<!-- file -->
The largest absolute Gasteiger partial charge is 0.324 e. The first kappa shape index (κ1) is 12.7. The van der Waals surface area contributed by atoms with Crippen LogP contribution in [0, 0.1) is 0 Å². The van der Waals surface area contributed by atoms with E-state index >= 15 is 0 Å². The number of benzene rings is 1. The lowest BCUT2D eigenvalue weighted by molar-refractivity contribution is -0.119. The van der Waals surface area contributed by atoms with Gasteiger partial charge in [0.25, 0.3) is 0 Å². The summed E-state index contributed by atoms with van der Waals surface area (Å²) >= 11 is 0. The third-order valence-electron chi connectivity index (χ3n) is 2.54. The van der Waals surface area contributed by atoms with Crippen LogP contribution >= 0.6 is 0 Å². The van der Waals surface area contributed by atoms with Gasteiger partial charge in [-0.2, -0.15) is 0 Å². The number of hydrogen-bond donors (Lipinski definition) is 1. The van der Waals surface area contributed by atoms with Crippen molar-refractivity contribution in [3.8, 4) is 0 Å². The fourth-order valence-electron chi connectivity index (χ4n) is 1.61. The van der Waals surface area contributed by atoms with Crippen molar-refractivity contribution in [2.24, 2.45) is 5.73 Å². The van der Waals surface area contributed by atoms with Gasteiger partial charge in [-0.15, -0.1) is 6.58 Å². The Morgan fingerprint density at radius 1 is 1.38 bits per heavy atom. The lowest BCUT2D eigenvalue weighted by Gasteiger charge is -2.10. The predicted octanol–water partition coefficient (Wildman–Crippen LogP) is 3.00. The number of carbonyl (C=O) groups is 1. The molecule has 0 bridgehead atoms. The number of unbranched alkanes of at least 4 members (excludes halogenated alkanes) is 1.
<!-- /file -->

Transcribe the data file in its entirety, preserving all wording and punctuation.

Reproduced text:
The largest absolute Gasteiger partial charge is 0.324 e. The first kappa shape index (κ1) is 12.7. The van der Waals surface area contributed by atoms with Crippen LogP contribution in [0, 0.1) is 0 Å². The van der Waals surface area contributed by atoms with E-state index >= 15 is 0 Å². The number of benzene rings is 1. The lowest BCUT2D eigenvalue weighted by molar-refractivity contribution is -0.119. The van der Waals surface area contributed by atoms with Gasteiger partial charge in [0.25, 0.3) is 0 Å². The summed E-state index contributed by atoms with van der Waals surface area (Å²) >= 11 is 0. The third-order valence-electron chi connectivity index (χ3n) is 2.54. The van der Waals surface area contributed by atoms with Crippen LogP contribution >= 0.6 is 0 Å². The van der Waals surface area contributed by atoms with Gasteiger partial charge in [-0.2, -0.15) is 0 Å². The number of hydrogen-bond donors (Lipinski definition) is 1. The van der Waals surface area contributed by atoms with Crippen molar-refractivity contribution in [3.8, 4) is 0 Å². The fourth-order valence-electron chi connectivity index (χ4n) is 1.61. The van der Waals surface area contributed by atoms with Crippen molar-refractivity contribution in [2.24, 2.45) is 5.73 Å². The van der Waals surface area contributed by atoms with Gasteiger partial charge in [-0.15, -0.1) is 6.58 Å². The Morgan fingerprint density at radius 1 is 1.38 bits per heavy atom. The lowest BCUT2D eigenvalue weighted by Gasteiger charge is -2.10. The predicted octanol–water partition coefficient (Wildman–Crippen LogP) is 3.00. The number of carbonyl (C=O) groups is 1. The molecule has 0 bridgehead atoms. The number of unbranched alkanes of at least 4 members (excludes halogenated alkanes) is 1.